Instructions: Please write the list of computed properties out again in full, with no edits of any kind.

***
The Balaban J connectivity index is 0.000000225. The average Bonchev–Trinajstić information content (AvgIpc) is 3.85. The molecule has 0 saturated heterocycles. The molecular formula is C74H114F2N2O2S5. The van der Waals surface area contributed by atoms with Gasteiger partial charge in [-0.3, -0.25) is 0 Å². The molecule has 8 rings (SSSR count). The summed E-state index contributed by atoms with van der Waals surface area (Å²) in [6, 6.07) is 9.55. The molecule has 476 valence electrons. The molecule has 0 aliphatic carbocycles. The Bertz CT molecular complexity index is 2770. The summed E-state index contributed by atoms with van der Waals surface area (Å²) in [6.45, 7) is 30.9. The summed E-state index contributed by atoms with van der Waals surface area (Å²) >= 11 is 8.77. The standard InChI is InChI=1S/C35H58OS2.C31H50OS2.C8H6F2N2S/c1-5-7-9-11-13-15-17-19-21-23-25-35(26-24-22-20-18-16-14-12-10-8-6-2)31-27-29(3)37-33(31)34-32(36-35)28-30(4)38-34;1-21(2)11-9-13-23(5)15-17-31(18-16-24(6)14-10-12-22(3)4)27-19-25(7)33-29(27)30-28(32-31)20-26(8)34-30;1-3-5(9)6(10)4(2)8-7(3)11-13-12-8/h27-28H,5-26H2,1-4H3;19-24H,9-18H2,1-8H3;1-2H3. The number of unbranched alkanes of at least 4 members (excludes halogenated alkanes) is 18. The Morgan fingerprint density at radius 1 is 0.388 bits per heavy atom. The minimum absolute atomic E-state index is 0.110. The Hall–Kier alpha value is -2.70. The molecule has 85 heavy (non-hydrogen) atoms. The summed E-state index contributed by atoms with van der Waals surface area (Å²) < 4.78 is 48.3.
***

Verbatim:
The Balaban J connectivity index is 0.000000225. The average Bonchev–Trinajstić information content (AvgIpc) is 3.85. The molecule has 0 saturated heterocycles. The molecular formula is C74H114F2N2O2S5. The van der Waals surface area contributed by atoms with Gasteiger partial charge in [-0.3, -0.25) is 0 Å². The molecule has 8 rings (SSSR count). The summed E-state index contributed by atoms with van der Waals surface area (Å²) in [6, 6.07) is 9.55. The molecule has 476 valence electrons. The molecule has 0 aliphatic carbocycles. The Bertz CT molecular complexity index is 2770. The summed E-state index contributed by atoms with van der Waals surface area (Å²) in [6.45, 7) is 30.9. The summed E-state index contributed by atoms with van der Waals surface area (Å²) >= 11 is 8.77. The standard InChI is InChI=1S/C35H58OS2.C31H50OS2.C8H6F2N2S/c1-5-7-9-11-13-15-17-19-21-23-25-35(26-24-22-20-18-16-14-12-10-8-6-2)31-27-29(3)37-33(31)34-32(36-35)28-30(4)38-34;1-21(2)11-9-13-23(5)15-17-31(18-16-24(6)14-10-12-22(3)4)27-19-25(7)33-29(27)30-28(32-31)20-26(8)34-30;1-3-5(9)6(10)4(2)8-7(3)11-13-12-8/h27-28H,5-26H2,1-4H3;19-24H,9-18H2,1-8H3;1-2H3. The number of unbranched alkanes of at least 4 members (excludes halogenated alkanes) is 18. The Morgan fingerprint density at radius 1 is 0.388 bits per heavy atom. The minimum absolute atomic E-state index is 0.110. The Hall–Kier alpha value is -2.70. The molecule has 85 heavy (non-hydrogen) atoms. The summed E-state index contributed by atoms with van der Waals surface area (Å²) < 4.78 is 48.3.